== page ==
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Stormont decides not to scrap air passenger duty

By Claire McNeilly

Published 19/06/2015

Air passenger duty will not be abolished despite lobbying from figures like Belfast International
Airport boss Graham Keddie, who told the Belfast Telegraph that Stormont must take action
Air passenger duty will not be abolished despite lobbying from figures like Belfast International Airport boss Graham Keddie, who told the Belfast Telegraph that Stormont must take action

Stormont has killed off any hopes of abolishing air passenger duty (APD) on flights out of Northern Ireland, the Belfast Telegraph can reveal.

The news will come as a hammer blow to anti-APD campaigners, including Belfast International Airport, which cites the levy as one of the main reasons why thousands of Northern Ireland travellers are opting to fly from tax-free Dublin.

This newspaper understands that the Department of Finance and Personnel (DFP) has sided with an independent report that concludes the cost of Northern Ireland going it alone in abolishing the contentious tax could not be justified.

The report - delivered by the NI Centre for Economic Policy (NICEP) at Ulster University over four months ago - suggested that although removing the £26 charge from return flights could generate over 500,000 more airline passengers annually, it could ultimately come at a cost of over £7m per year to the block grant.

In a statement to the Belfast Telegraph a DFP spokeswoman said: "A formal decision has not yet been taken.

"However, the Ulster University research concluded that there is not a strong case for the devolution of short-haul air passenger duty, particularly given the cost associated with this in terms of the impact on public expenditure."

Before taking its stance, DFP also studied a second report, prepared by consultants Mott MacDonald for Belfast International Airport (BIA), which challenged both the methodology and the findings of the Ulster University research.

The 67-page UU report, however, prevailed with Stormont's Finance Department.

In an exclusive interview with the Belfast Telegraph last week, BIA's recently-appointed managing director Graham Keddie accused local politicians of lacking the ambition to abolish APD and thus boosting what he believes to be Dublin Airport's plans to put his airport out of business.

Dublin recently reported a 52% hike in passengers from Northern Ireland. "The politicians seem to be scared it'll eat into the block grant," Mr Keddie said.

"There's also a lack of ambition and a lack of aspiration."

Mr Keddie revealed to this newspaper that proposed new routes from Belfast to Canada and the United Arab Emirates would not be taking off in the foreseeable future.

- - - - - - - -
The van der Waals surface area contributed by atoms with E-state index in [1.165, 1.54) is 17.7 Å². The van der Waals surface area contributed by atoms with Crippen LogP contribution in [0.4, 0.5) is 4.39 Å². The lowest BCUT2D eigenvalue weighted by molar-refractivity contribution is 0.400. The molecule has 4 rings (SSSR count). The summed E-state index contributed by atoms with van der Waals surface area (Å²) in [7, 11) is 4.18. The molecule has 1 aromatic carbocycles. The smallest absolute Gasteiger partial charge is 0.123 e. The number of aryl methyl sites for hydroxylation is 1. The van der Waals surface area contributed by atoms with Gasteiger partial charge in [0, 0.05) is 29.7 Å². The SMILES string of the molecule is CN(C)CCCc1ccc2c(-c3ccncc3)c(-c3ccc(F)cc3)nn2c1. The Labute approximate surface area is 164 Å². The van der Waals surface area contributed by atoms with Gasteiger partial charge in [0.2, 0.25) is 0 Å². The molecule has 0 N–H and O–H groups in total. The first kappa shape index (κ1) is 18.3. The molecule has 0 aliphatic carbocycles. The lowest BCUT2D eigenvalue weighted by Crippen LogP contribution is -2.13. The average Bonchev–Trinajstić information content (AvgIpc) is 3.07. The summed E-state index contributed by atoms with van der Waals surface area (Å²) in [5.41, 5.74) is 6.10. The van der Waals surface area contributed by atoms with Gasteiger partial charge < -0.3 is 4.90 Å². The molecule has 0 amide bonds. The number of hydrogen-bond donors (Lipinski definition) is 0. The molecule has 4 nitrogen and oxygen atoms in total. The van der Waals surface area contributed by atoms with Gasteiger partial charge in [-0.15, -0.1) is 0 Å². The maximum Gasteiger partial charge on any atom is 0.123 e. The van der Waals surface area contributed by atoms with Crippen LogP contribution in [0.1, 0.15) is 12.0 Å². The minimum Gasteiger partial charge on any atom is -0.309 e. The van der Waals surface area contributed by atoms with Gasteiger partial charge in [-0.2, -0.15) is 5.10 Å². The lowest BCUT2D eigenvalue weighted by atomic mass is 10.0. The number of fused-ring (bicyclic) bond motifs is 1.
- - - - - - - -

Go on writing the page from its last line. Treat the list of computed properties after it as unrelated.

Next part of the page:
The mood at Aldergrove is unlikely to be lightened by a statement to the Belfast Telegraph from the Treasury, which reiterated its stance on retaining APD as a UK-wide tax.

"The Government is committed to making sure APD is a fair tax for passengers - that's why we've made it cheaper to fly through freezing APD for most passengers since 2012, exempting children and reducing the number of bands, meaning it's now lower for many more long-haul destinations," said a Treasury spokesman.

Economist John Simpson said abolishing APD would cost £100 per family in Northern Ireland per year.

"There have now been two expert reports on the implications of abolishing APD on flights out of Northern Ireland," he said.

"The more sustainable argument in my opinion is the one which has been presented by the University of Ulster and now has been re-endorsed by the UU, having been challenged by Mott McDonald. The UU has reaffirmed its original calculations and it would be quite surprising if Stormont is prepared to forego the revenue from the block grant to pay for this change."

He added: "Put in simple terms, is Stormont prepared to alter APD at what would be a cost of about £100 per family per year in order to make this small alteration in the way in which airline business develops?"

Meanwhile, a newly-published report, by international accountancy network UHY, concludes that the Republic has a distinct advantage over Northern Ireland following the abolishing of air tax south of the border in October 2013. "Countries and cities that are expensive to fly to lose out on tourism," said Alan Farrelly, a partner at UHY Farrelly Dawe White.

"High air taxes can also be harmful to businesses, as in many commercial relationships there is simply no substitute for face-to-face contact.

"There is now significant concern in Northern Ireland about what kind of impact the scrapping of the air tax in Ireland will have on Northern Irish airports - where travellers still have to pay an air passenger duty".

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